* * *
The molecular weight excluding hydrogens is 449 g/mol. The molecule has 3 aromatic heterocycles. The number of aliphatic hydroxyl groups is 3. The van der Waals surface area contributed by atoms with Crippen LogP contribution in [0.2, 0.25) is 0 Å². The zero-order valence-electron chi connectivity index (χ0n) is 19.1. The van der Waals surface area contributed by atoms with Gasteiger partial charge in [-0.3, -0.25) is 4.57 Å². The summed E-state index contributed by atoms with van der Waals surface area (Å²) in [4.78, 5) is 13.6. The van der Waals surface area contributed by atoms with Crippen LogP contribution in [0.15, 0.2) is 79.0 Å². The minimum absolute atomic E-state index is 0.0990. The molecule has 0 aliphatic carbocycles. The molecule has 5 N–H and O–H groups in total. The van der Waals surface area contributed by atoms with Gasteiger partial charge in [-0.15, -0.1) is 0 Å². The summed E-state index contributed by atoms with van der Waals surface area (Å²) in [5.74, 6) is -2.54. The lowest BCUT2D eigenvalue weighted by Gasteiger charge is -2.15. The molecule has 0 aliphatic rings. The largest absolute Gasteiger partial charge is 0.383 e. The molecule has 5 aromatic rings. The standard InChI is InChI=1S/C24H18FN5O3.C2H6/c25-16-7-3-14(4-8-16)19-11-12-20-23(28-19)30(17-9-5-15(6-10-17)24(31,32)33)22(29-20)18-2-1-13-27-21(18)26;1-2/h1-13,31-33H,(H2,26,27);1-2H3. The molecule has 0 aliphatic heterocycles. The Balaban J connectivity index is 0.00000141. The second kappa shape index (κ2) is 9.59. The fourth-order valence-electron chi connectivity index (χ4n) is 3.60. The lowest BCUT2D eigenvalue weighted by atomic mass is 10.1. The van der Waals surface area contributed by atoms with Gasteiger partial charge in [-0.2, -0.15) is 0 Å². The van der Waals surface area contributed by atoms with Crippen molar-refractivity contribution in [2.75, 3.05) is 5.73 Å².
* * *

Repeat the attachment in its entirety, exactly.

The molecular weight excluding hydrogens is 449 g/mol. The molecule has 3 aromatic heterocycles. The number of aliphatic hydroxyl groups is 3. The van der Waals surface area contributed by atoms with Crippen LogP contribution in [0.2, 0.25) is 0 Å². The zero-order valence-electron chi connectivity index (χ0n) is 19.1. The van der Waals surface area contributed by atoms with Gasteiger partial charge in [-0.3, -0.25) is 4.57 Å². The summed E-state index contributed by atoms with van der Waals surface area (Å²) in [4.78, 5) is 13.6. The van der Waals surface area contributed by atoms with Crippen LogP contribution in [0.15, 0.2) is 79.0 Å². The minimum absolute atomic E-state index is 0.0990. The molecule has 0 aliphatic carbocycles. The molecule has 5 N–H and O–H groups in total. The van der Waals surface area contributed by atoms with Gasteiger partial charge in [-0.15, -0.1) is 0 Å². The summed E-state index contributed by atoms with van der Waals surface area (Å²) in [5.74, 6) is -2.54. The lowest BCUT2D eigenvalue weighted by Gasteiger charge is -2.15. The molecule has 0 aliphatic rings. The largest absolute Gasteiger partial charge is 0.383 e. The molecule has 5 aromatic rings. The standard InChI is InChI=1S/C24H18FN5O3.C2H6/c25-16-7-3-14(4-8-16)19-11-12-20-23(28-19)30(17-9-5-15(6-10-17)24(31,32)33)22(29-20)18-2-1-13-27-21(18)26;1-2/h1-13,31-33H,(H2,26,27);1-2H3. The molecule has 0 aliphatic heterocycles. The Balaban J connectivity index is 0.00000141. The second kappa shape index (κ2) is 9.59. The fourth-order valence-electron chi connectivity index (χ4n) is 3.60. The lowest BCUT2D eigenvalue weighted by atomic mass is 10.1. The van der Waals surface area contributed by atoms with Gasteiger partial charge in [-0.2, -0.15) is 0 Å². The van der Waals surface area contributed by atoms with Crippen molar-refractivity contribution in [2.75, 3.05) is 5.73 Å².